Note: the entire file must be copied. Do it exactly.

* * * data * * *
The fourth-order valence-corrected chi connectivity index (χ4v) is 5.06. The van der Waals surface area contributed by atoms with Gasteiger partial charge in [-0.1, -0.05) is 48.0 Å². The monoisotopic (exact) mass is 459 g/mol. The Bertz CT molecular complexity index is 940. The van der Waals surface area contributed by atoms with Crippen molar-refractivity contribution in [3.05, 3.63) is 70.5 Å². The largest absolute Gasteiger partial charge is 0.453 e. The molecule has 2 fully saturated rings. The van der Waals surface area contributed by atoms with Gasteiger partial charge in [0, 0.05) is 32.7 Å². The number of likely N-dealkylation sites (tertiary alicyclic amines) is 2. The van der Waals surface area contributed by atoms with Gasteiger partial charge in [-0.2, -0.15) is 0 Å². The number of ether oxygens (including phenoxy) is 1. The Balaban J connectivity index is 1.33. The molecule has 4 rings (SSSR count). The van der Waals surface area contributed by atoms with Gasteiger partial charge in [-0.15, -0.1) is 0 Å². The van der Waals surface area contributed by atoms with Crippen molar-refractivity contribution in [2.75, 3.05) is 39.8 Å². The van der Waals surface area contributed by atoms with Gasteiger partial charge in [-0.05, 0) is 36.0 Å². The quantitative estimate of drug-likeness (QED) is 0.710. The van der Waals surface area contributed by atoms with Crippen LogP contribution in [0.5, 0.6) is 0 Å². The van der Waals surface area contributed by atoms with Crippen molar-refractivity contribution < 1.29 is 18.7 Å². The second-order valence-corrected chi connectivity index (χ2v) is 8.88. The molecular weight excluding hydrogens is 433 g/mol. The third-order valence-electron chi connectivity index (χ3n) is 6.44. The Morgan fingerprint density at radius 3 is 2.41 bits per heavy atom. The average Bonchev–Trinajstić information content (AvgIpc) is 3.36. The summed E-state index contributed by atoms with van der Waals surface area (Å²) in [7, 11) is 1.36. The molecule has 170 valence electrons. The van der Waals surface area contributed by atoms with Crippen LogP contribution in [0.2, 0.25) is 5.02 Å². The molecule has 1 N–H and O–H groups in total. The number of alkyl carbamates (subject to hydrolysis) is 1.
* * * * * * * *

The fourth-order valence-corrected chi connectivity index (χ4v) is 5.06. The van der Waals surface area contributed by atoms with Gasteiger partial charge in [-0.1, -0.05) is 48.0 Å². The monoisotopic (exact) mass is 459 g/mol. The Bertz CT molecular complexity index is 940. The van der Waals surface area contributed by atoms with Crippen molar-refractivity contribution in [3.05, 3.63) is 70.5 Å². The largest absolute Gasteiger partial charge is 0.453 e. The molecule has 2 fully saturated rings. The van der Waals surface area contributed by atoms with Gasteiger partial charge in [0, 0.05) is 32.7 Å². The number of likely N-dealkylation sites (tertiary alicyclic amines) is 2. The van der Waals surface area contributed by atoms with Gasteiger partial charge in [-0.2, -0.15) is 0 Å². The number of ether oxygens (including phenoxy) is 1. The Balaban J connectivity index is 1.33. The molecule has 4 rings (SSSR count). The van der Waals surface area contributed by atoms with Gasteiger partial charge in [-0.15, -0.1) is 0 Å². The van der Waals surface area contributed by atoms with Crippen molar-refractivity contribution in [2.75, 3.05) is 39.8 Å². The van der Waals surface area contributed by atoms with Gasteiger partial charge in [-0.05, 0) is 36.0 Å². The quantitative estimate of drug-likeness (QED) is 0.710. The van der Waals surface area contributed by atoms with Crippen LogP contribution in [0.5, 0.6) is 0 Å². The van der Waals surface area contributed by atoms with Crippen molar-refractivity contribution < 1.29 is 18.7 Å². The second-order valence-corrected chi connectivity index (χ2v) is 8.88. The molecular weight excluding hydrogens is 433 g/mol. The third-order valence-electron chi connectivity index (χ3n) is 6.44. The Morgan fingerprint density at radius 3 is 2.41 bits per heavy atom. The average Bonchev–Trinajstić information content (AvgIpc) is 3.36. The summed E-state index contributed by atoms with van der Waals surface area (Å²) in [7, 11) is 1.36. The molecule has 170 valence electrons. The van der Waals surface area contributed by atoms with Crippen LogP contribution in [0.2, 0.25) is 5.02 Å². The molecule has 1 N–H and O–H groups in total. The number of alkyl carbamates (subject to hydrolysis) is 1.